Does Having Kids Make Mothers Age Faster?
While all these changes are necessary or advantageous for childbirth, many of them can cause problems later in life. Sex hormones improve reproductive odds but can cause an increased risk of breast cancer. A greater amount of mitosis, or cell division, means greater cellular damage. The high metabolism required for pregnancy and lactation increases oxidative stress, believed to accelerate aging. Building up the baby’s bones depletes the mother’s calcium. Hosting an “alien” organism forces her body to suppress its immune system, changing her response to infection.
It should come as no surprise, then, that some studies have linked childbirth to reduced lifespan. A 2007 study of population data from late 19th-century Utah, for example, found a correlation between the number of children a woman had and her mortality risk. A 2006 historical study of women in rural Poland also linked having more children with a shorter lifespan.
What may come as a surprise is all the evidence pointing in the other direction. In 2015, a team of researchers led by Thomas Perls, founding director of the New England Centenarian Study, found that subjects in the United States and Denmark who had a child after age 40 had four times the chance of living to age 100. Historical studies of Sami villagers, Amish families, and other populations also observed a correlation between having children at a later age and living longer. A 2009 examination of Dutch records from 1850 to 2000 found that increased fertility was associated with increased survival past the reproductive years, even after controlling for selection effects by factoring in conditions in early life.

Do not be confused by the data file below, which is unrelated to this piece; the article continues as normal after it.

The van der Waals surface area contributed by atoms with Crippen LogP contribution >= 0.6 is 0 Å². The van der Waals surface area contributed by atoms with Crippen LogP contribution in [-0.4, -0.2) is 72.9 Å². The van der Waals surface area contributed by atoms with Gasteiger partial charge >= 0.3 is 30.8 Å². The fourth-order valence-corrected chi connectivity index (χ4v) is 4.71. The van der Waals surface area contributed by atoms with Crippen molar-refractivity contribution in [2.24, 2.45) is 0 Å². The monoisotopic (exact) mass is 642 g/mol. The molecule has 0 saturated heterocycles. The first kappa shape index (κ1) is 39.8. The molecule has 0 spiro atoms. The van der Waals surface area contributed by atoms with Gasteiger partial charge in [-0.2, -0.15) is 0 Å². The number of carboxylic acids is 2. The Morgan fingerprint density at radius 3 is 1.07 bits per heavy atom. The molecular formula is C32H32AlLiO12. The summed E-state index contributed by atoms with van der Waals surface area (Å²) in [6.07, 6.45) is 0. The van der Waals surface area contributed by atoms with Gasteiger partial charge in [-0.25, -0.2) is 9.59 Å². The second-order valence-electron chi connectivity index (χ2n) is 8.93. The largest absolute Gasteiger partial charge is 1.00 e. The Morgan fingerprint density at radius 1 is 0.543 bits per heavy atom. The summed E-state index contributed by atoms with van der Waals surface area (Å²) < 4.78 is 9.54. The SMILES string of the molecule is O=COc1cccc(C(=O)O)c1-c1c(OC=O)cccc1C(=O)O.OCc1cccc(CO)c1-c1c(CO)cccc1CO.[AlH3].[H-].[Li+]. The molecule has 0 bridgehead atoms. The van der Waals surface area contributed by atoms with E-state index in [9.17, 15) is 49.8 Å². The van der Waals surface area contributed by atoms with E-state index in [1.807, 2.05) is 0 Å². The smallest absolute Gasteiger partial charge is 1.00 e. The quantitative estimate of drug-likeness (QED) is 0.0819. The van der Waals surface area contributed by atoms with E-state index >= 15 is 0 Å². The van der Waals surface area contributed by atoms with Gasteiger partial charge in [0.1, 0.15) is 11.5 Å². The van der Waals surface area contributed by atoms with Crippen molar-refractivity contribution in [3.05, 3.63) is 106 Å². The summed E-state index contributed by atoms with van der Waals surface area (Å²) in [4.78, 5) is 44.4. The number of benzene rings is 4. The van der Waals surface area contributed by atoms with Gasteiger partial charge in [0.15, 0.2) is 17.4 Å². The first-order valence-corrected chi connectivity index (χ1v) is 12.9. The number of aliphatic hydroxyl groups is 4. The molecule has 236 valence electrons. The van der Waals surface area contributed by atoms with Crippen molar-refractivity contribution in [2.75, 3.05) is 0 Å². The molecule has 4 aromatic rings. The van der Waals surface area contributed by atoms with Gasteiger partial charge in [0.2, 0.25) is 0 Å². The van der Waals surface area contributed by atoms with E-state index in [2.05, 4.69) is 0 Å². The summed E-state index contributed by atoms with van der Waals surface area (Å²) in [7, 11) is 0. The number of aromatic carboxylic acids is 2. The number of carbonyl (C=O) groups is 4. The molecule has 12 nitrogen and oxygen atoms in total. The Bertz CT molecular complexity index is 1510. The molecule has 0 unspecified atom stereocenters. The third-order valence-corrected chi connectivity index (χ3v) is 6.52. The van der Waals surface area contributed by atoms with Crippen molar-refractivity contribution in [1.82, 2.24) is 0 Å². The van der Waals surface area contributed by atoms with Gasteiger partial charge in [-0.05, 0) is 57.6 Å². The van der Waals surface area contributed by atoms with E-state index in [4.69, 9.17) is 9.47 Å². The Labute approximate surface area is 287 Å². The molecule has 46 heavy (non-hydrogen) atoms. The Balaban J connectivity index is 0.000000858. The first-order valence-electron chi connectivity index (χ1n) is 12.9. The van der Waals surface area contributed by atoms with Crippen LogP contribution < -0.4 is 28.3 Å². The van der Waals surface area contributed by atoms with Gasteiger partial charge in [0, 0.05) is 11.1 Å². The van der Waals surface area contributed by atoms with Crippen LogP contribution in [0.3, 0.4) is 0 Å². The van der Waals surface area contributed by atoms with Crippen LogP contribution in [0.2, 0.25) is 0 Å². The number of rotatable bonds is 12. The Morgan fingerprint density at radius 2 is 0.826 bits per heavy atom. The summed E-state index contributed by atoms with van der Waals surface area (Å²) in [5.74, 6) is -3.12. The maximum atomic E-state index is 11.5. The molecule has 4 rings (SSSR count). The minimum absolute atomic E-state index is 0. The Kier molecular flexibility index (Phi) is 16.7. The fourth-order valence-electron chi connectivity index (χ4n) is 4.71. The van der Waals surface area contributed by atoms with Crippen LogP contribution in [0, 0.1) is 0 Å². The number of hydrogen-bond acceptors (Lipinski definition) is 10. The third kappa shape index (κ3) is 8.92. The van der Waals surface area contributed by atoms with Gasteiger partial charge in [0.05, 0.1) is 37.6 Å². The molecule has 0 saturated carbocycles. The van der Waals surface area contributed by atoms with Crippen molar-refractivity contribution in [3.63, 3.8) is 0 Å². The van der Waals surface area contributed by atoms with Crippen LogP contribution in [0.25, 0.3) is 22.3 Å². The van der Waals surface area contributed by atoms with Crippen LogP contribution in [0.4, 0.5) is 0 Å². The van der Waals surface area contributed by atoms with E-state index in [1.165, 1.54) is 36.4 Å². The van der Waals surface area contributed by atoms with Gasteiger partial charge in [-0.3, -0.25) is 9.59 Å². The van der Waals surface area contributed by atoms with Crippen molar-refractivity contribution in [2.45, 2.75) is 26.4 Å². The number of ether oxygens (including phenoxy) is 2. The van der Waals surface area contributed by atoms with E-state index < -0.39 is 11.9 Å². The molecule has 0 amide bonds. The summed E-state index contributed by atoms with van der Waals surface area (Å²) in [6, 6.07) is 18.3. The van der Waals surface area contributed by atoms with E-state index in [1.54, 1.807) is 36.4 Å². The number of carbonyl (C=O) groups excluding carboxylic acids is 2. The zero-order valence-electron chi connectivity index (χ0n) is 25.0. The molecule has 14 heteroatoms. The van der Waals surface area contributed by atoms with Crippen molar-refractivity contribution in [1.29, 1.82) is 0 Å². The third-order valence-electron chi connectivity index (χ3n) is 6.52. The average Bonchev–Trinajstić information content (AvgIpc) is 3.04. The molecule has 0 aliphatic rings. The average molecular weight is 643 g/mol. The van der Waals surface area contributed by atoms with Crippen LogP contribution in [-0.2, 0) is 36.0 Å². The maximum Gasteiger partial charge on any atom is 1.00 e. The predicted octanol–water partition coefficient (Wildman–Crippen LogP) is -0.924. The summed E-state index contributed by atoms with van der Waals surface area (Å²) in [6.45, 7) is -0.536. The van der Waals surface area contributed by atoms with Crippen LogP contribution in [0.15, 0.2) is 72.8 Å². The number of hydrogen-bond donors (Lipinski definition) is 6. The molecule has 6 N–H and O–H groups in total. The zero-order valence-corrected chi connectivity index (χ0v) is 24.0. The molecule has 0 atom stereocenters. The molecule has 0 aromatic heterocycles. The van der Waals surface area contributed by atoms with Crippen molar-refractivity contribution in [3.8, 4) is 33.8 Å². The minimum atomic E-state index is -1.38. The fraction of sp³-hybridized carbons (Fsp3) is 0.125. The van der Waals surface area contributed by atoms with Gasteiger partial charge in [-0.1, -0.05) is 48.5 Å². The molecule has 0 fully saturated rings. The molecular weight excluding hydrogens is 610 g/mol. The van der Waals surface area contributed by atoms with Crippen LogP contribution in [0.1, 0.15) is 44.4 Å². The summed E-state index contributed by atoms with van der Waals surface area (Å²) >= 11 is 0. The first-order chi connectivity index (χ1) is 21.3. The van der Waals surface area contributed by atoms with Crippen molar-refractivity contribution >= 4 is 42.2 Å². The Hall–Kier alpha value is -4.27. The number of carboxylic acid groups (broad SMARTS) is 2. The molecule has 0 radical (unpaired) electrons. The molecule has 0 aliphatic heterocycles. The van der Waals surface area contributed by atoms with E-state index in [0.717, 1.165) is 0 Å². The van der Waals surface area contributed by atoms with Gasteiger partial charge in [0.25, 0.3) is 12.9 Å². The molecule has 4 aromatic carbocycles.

And a study published last year of a rural population of Mayan women in Guatemala found that women who had a larger number of surviving children had longer telomeres (controlling for their initial length). These are caps at the end of chromosomes that get whittled down with age, bringing on cell death once they wear away entirely. The paper’s lead author, Pablo Nepomnaschy, is a biological anthropologist and epidemiologist at Simon Fraser University in Canada. He explains that the telomere effect may be a result of estrogen production, which has been shown to protect against oxidative stress and telomere shortening.
Or, as a group of researchers at Hebrew University in Israel suggested in a 2015 review paper, it could be that the state of pregnancy itself has a rejuvenating effect, at least in women who have children at a later age. A 2010 study found that the livers of aged pregnant mice regenerated twice as fast as those of their non-pregnant counterparts—and by an entirely different process. And several other studies, published in 1994, 2004, and 2006, showed that pregnant women diagnosed with multiple sclerosis had a lower relapse rate than they’d had the previous year, exhibited fewer and smaller active white matter lesions, and were at lower risk for the disease if they had many children than if they’d had none at all. Similarly, pregnant mice in which lesions had been chemically induced had greater nerve regeneration and improved paralysis controls.
Pregnancy clearly seems to have some kind of effect on longevity, even if the literature disagrees on the direction of that effect. What, though, should we expect the direction to be? How would evolution have programmed us to respond to pregnancy?